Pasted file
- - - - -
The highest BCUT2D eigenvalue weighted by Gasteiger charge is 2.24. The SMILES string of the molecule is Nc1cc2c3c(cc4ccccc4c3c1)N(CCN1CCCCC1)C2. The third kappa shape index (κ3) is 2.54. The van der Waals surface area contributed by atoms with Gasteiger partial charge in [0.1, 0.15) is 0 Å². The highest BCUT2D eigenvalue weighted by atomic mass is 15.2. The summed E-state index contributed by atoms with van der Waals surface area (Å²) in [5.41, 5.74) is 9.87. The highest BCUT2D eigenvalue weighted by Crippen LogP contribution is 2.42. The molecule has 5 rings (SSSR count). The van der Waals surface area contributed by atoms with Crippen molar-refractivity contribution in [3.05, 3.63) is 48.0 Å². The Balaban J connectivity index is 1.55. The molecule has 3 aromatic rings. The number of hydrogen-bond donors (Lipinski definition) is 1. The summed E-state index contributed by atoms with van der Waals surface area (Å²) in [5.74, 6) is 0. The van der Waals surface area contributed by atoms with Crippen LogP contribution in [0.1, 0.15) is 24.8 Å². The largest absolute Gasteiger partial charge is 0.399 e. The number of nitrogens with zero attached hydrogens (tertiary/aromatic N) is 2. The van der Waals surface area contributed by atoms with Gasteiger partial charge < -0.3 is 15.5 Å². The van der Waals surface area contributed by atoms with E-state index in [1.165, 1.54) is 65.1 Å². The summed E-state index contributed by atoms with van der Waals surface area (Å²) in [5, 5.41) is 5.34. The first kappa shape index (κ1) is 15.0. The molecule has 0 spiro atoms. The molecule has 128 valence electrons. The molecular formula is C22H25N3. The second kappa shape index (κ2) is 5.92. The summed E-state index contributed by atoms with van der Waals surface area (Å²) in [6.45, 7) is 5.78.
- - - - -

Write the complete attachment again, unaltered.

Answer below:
The highest BCUT2D eigenvalue weighted by Gasteiger charge is 2.24. The SMILES string of the molecule is Nc1cc2c3c(cc4ccccc4c3c1)N(CCN1CCCCC1)C2. The third kappa shape index (κ3) is 2.54. The van der Waals surface area contributed by atoms with Gasteiger partial charge in [0.1, 0.15) is 0 Å². The highest BCUT2D eigenvalue weighted by atomic mass is 15.2. The summed E-state index contributed by atoms with van der Waals surface area (Å²) in [5.41, 5.74) is 9.87. The highest BCUT2D eigenvalue weighted by Crippen LogP contribution is 2.42. The molecule has 5 rings (SSSR count). The van der Waals surface area contributed by atoms with Crippen molar-refractivity contribution in [3.05, 3.63) is 48.0 Å². The Balaban J connectivity index is 1.55. The molecule has 3 aromatic rings. The number of hydrogen-bond donors (Lipinski definition) is 1. The summed E-state index contributed by atoms with van der Waals surface area (Å²) in [5.74, 6) is 0. The van der Waals surface area contributed by atoms with Crippen LogP contribution in [0.1, 0.15) is 24.8 Å². The largest absolute Gasteiger partial charge is 0.399 e. The number of nitrogens with zero attached hydrogens (tertiary/aromatic N) is 2. The van der Waals surface area contributed by atoms with Gasteiger partial charge < -0.3 is 15.5 Å². The van der Waals surface area contributed by atoms with E-state index in [1.165, 1.54) is 65.1 Å². The summed E-state index contributed by atoms with van der Waals surface area (Å²) in [5, 5.41) is 5.34. The first kappa shape index (κ1) is 15.0. The molecule has 0 spiro atoms. The molecule has 128 valence electrons. The molecular formula is C22H25N3. The second kappa shape index (κ2) is 5.92. The summed E-state index contributed by atoms with van der Waals surface area (Å²) in [6.45, 7) is 5.78.